Dunkin’ is dropping the donuts — from its name, anyway.
Doughnuts are still on the menu, but Dunkin’ Donuts is renaming itself Dunkin’ to reflect its increasing emphasis on coffee and other drinks, which make up 60 percent of its sales.
The 68-year-old chain has toyed with the idea for a while. In 2006, it released a new motto — “America runs on Dunkin’ — that didn’t mention doughnuts. Last fall, it tested the “Dunkin’” logo on a new store in Pasadena, California; it has put the name on a few other stores since then.
“Our new branding is a clear signal that there’s something new at Dunkin’. It speaks to the breadth of our offerings,” said David Hoffman, the CEO Dunkin’ Brands, the chain’s parent company, in a conference call with media.
The name change will officially take place in January when it will start appearing on napkins, boxes and signs at new and remodeled U.S. stores. The change will gradually be adopted as franchisees update their stores. It will be phased in overseas over the next year, the company said. Dunkin’ Donuts has 12,500 restaurants worldwide.
The new logo will still have Dunkin’ Donuts’ familiar rounded font and orange-and-pink color scheme, which the company has used since 1973. The Canton, Massachusetts-based company isn’t saying how much the change will cost.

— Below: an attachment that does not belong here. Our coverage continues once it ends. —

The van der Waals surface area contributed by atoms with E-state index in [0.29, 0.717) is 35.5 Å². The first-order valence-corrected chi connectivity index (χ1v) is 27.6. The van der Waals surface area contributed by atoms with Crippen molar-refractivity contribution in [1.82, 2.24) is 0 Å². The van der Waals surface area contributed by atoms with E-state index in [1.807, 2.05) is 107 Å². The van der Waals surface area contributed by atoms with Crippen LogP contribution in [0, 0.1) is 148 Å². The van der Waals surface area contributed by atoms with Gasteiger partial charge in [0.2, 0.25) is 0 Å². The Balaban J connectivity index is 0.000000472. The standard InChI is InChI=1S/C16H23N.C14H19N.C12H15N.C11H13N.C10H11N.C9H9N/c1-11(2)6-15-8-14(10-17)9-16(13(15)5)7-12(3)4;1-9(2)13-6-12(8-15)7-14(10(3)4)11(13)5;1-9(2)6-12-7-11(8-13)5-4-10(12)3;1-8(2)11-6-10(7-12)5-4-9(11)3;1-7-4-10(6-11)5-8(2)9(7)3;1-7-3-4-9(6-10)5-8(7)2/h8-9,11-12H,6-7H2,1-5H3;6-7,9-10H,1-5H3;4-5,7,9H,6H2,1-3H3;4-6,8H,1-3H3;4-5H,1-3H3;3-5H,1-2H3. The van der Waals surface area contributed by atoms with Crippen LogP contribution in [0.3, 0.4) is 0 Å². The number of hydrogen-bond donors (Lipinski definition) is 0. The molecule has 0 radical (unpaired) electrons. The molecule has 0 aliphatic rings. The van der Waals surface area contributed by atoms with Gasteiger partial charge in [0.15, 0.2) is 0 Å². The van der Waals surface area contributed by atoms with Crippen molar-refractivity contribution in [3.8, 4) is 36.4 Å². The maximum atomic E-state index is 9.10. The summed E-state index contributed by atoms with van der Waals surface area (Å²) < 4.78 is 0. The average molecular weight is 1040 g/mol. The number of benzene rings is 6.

Dunkin’ Donuts has always sold coffee, but hot breakfast sandwiches and specialty drinks like the fruity Coolatta and Cold Brew iced coffee have become increasingly important to the chain. In the second quarter of this year, the company noted that overall U.S. store traffic was down, but revenue was up thanks to sales of higher-margin iced coffee drinks and breakfast sandwiches.
Dunkin’ says the name change is one of several things it’s doing to stay relevant to younger customers. It’s also simplifying its menu and adding dedicated mobile ordering lanes.
But changing the name of iconic brands can be a big mistake, says Laura Ries, an Atlanta-based marketing consultant.
Ries says “Dunkin’” eventually won’t mean anything to younger customers who haven’t grown up with the full name. Specific words are easier for people to remember and conjure emotional connections, she said. Having “Donuts” in the name is also easier for people in overseas markets who may not know what “Dunkin’” means.
Messing with iconic brands can also have consequences. In 2016, 15 years after replacing Kentucky Fried Chicken with KFC, the company had to issue a press release to combat an online rumor that it was forced to change its name because it doesn’t serve real chicken.
And IHOP faced some backlash earlier this summer when it announced it was changing its name to IHOb to remind customers that it serves burgers as well as pancakes. That one was a publicity stunt, but it annoyed some customers.
Dunkin’ Donuts’ Chief Marketing Officer Tony Weisman said the company has done a lot of testing and doesn’t expect any customer backlash from the decision.
“The reaction has been overwhelmingly positive,” Weisman said. “It’s just going to feel very familiar to people.”
But Reis said even if doughnuts have fallen out of favor among a more health-conscious customer base, people already know Dunkin’ Donuts as a place where they can just get coffee and enjoy the doughnuts’ smell.
“There’s nothing wrong with still having ‘Donuts’ in your name,” she said. “Long-term it was helping them, giving them a brand identity that was the opposite of Starbucks.”